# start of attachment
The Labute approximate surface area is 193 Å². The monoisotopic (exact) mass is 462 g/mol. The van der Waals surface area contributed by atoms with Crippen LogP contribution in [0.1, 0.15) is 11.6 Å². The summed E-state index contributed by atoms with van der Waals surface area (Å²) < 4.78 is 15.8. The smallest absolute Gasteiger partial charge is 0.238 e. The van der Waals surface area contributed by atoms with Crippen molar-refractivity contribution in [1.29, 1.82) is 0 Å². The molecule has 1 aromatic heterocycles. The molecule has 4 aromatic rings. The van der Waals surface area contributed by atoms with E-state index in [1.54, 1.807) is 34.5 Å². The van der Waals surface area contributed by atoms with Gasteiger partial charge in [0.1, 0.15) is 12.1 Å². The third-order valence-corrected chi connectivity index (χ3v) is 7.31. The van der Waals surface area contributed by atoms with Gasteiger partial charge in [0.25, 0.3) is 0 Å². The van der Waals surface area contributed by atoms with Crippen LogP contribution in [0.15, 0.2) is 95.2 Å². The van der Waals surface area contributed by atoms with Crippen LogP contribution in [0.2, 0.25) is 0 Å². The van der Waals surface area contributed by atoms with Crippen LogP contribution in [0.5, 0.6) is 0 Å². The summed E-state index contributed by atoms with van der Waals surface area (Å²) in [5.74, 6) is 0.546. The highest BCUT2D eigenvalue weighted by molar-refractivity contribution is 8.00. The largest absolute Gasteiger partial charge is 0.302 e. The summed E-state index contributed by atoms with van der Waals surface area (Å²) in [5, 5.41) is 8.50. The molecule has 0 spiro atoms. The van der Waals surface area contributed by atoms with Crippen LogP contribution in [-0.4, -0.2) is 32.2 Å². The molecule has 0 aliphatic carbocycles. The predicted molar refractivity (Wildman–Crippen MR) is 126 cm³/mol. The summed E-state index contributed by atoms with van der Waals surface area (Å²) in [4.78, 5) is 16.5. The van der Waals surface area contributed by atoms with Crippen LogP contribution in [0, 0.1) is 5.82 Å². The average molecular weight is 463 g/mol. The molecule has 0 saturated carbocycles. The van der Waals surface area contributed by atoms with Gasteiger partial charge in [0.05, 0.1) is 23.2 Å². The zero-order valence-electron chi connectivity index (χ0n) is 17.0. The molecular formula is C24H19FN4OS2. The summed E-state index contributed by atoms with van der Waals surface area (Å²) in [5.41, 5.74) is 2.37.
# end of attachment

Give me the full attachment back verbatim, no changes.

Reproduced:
The Labute approximate surface area is 193 Å². The monoisotopic (exact) mass is 462 g/mol. The van der Waals surface area contributed by atoms with Crippen LogP contribution in [0.1, 0.15) is 11.6 Å². The summed E-state index contributed by atoms with van der Waals surface area (Å²) < 4.78 is 15.8. The smallest absolute Gasteiger partial charge is 0.238 e. The van der Waals surface area contributed by atoms with Crippen molar-refractivity contribution in [1.29, 1.82) is 0 Å². The molecule has 1 aromatic heterocycles. The molecule has 4 aromatic rings. The van der Waals surface area contributed by atoms with E-state index in [1.54, 1.807) is 34.5 Å². The van der Waals surface area contributed by atoms with Gasteiger partial charge in [0.1, 0.15) is 12.1 Å². The third-order valence-corrected chi connectivity index (χ3v) is 7.31. The van der Waals surface area contributed by atoms with Gasteiger partial charge in [0.25, 0.3) is 0 Å². The van der Waals surface area contributed by atoms with Crippen LogP contribution in [0.15, 0.2) is 95.2 Å². The van der Waals surface area contributed by atoms with Crippen LogP contribution in [0.2, 0.25) is 0 Å². The van der Waals surface area contributed by atoms with Crippen LogP contribution in [0.5, 0.6) is 0 Å². The summed E-state index contributed by atoms with van der Waals surface area (Å²) in [5.74, 6) is 0.546. The highest BCUT2D eigenvalue weighted by molar-refractivity contribution is 8.00. The largest absolute Gasteiger partial charge is 0.302 e. The summed E-state index contributed by atoms with van der Waals surface area (Å²) in [5, 5.41) is 8.50. The molecule has 0 spiro atoms. The van der Waals surface area contributed by atoms with Crippen LogP contribution in [-0.4, -0.2) is 32.2 Å². The molecule has 0 aliphatic carbocycles. The predicted molar refractivity (Wildman–Crippen MR) is 126 cm³/mol. The summed E-state index contributed by atoms with van der Waals surface area (Å²) in [4.78, 5) is 16.5. The van der Waals surface area contributed by atoms with Crippen LogP contribution in [0, 0.1) is 5.82 Å². The average molecular weight is 463 g/mol. The molecule has 0 saturated carbocycles. The van der Waals surface area contributed by atoms with Gasteiger partial charge in [0.05, 0.1) is 23.2 Å². The zero-order valence-electron chi connectivity index (χ0n) is 17.0. The molecular formula is C24H19FN4OS2. The summed E-state index contributed by atoms with van der Waals surface area (Å²) in [5.41, 5.74) is 2.37.